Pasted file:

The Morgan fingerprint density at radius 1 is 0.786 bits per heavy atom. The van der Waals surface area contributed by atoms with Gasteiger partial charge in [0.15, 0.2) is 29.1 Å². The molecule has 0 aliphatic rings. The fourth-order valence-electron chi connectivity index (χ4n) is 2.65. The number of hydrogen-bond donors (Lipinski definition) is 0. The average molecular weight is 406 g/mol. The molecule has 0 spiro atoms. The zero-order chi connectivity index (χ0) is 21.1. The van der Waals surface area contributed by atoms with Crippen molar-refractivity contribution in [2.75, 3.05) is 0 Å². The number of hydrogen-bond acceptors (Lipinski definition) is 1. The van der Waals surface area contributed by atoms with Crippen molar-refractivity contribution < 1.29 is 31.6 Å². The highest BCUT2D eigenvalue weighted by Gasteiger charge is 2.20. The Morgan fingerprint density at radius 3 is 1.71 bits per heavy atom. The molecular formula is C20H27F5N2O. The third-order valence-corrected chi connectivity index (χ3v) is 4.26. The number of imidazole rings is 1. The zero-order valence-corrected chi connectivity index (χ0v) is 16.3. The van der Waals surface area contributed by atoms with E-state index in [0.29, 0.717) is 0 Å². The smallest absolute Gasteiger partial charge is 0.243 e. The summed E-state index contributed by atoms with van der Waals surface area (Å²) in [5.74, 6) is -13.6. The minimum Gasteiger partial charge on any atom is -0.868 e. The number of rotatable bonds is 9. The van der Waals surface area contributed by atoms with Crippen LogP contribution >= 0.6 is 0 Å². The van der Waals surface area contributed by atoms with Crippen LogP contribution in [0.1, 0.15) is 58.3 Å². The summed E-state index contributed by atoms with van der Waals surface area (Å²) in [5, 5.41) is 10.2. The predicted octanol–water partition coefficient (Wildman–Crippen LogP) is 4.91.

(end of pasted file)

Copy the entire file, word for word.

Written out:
The Morgan fingerprint density at radius 1 is 0.786 bits per heavy atom. The van der Waals surface area contributed by atoms with Gasteiger partial charge in [0.15, 0.2) is 29.1 Å². The molecule has 0 aliphatic rings. The fourth-order valence-electron chi connectivity index (χ4n) is 2.65. The number of hydrogen-bond donors (Lipinski definition) is 0. The average molecular weight is 406 g/mol. The molecule has 0 spiro atoms. The zero-order chi connectivity index (χ0) is 21.1. The van der Waals surface area contributed by atoms with Crippen molar-refractivity contribution in [2.75, 3.05) is 0 Å². The number of hydrogen-bond acceptors (Lipinski definition) is 1. The van der Waals surface area contributed by atoms with Crippen molar-refractivity contribution < 1.29 is 31.6 Å². The highest BCUT2D eigenvalue weighted by Gasteiger charge is 2.20. The Morgan fingerprint density at radius 3 is 1.71 bits per heavy atom. The molecular formula is C20H27F5N2O. The third-order valence-corrected chi connectivity index (χ3v) is 4.26. The number of imidazole rings is 1. The zero-order valence-corrected chi connectivity index (χ0v) is 16.3. The van der Waals surface area contributed by atoms with E-state index in [0.29, 0.717) is 0 Å². The smallest absolute Gasteiger partial charge is 0.243 e. The summed E-state index contributed by atoms with van der Waals surface area (Å²) in [5.74, 6) is -13.6. The minimum Gasteiger partial charge on any atom is -0.868 e. The number of rotatable bonds is 9. The van der Waals surface area contributed by atoms with Crippen LogP contribution >= 0.6 is 0 Å². The van der Waals surface area contributed by atoms with Crippen LogP contribution in [0.1, 0.15) is 58.3 Å². The summed E-state index contributed by atoms with van der Waals surface area (Å²) in [5, 5.41) is 10.2. The predicted octanol–water partition coefficient (Wildman–Crippen LogP) is 4.91.